I'll admit, I was a bit critical initially of the eclipse. Unlike many others, I started hearing about the eclipse last November while working at my previous agency. We were doing 2017 planning and it came up in conversation. We knew then it was going to be a big deal. I remember the date distinctly because August 22nd was my second wedding anniversary and I remember the eclipse being the day before. (I also kicked myself and said why didn't we do a four year engagement and get married on eclipse day?!...haha).
Anyways, as the months passed and word spread, I started to care a little bit less about it. I felt cool knowing about it so early on, but as everyone else knew, I didn't feel like it was a hot secret. Then the panic phase of the eclipse hit where everyone started to buy the glasses and then only certain ones were approved. Initially I was against buying the glasses because I saw it as a big conspiracy for people to turn a quick buck. (I'm in marketing and should support that, but I don't like schemes). I opted to not get involved in the hoopla and thus missed out on buying the glasses before it became totally impossible to find certified glasses.
Because the next day was our anniversary and we are going out to dinner, we opted to just stay home, work, and enjoy the eclipse. I went out to get the mail when the partial eclipse started. I looked up for a brief second and saw the partial eclipse and that's when the realness/ coolness really hit me. I then wished I had the glasses so I could look longer. My neighbor was laying across the street on the lawn with glasses, camera, and tripod in tow. I opted to join him and saw the last bit of the partial eclipse before totality.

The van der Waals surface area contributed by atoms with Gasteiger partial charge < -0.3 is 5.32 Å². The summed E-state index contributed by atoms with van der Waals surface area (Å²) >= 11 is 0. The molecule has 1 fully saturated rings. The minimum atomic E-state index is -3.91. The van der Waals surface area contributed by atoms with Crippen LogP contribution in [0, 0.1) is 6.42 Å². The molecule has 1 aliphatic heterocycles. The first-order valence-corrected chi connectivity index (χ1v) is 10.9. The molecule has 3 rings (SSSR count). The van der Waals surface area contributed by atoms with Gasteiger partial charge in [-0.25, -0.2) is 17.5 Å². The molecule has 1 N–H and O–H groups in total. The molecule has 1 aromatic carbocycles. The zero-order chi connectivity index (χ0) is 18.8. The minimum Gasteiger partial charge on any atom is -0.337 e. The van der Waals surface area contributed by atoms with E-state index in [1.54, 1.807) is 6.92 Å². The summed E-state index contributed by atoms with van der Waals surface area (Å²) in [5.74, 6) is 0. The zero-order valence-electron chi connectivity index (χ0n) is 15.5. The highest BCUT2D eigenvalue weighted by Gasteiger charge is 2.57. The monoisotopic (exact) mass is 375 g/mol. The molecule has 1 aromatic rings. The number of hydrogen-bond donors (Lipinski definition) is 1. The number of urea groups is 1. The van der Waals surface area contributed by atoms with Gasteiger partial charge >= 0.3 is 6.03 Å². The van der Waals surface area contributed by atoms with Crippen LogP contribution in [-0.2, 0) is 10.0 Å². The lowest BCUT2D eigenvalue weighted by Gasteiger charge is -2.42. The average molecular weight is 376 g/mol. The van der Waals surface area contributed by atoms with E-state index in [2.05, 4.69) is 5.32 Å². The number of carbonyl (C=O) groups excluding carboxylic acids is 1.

Totality hit and you could hear people from Charlestown Landing and across the neighborhood cheering. It was truly an awe-some experience. (I was literally in awe the whole time). I instantly regretted all the crappy things I said about the eclipse and realized why people travel hundreds of miles for two minutes. The neighborhood went dark. The temperature dropped. The craziest thing about it was how cloudy it was just prior to the eclipse. It was as if God opened up the skies just in time. Once totality ended, rain clouds followed and storm followed suit. I remembered what I heard on tv (and what was reiterated when I was in the Sistine Chapel), take pictures with your mind and not your phone. I tried to put my phone down for a while and just enjoy it. (Hence my crappy photos below). I wanted to live in that moment, since I will never get that moment back. It was truly an experience I will never forget and the fact that I got to experience at my own home, in my own neighborhood, made it that much better.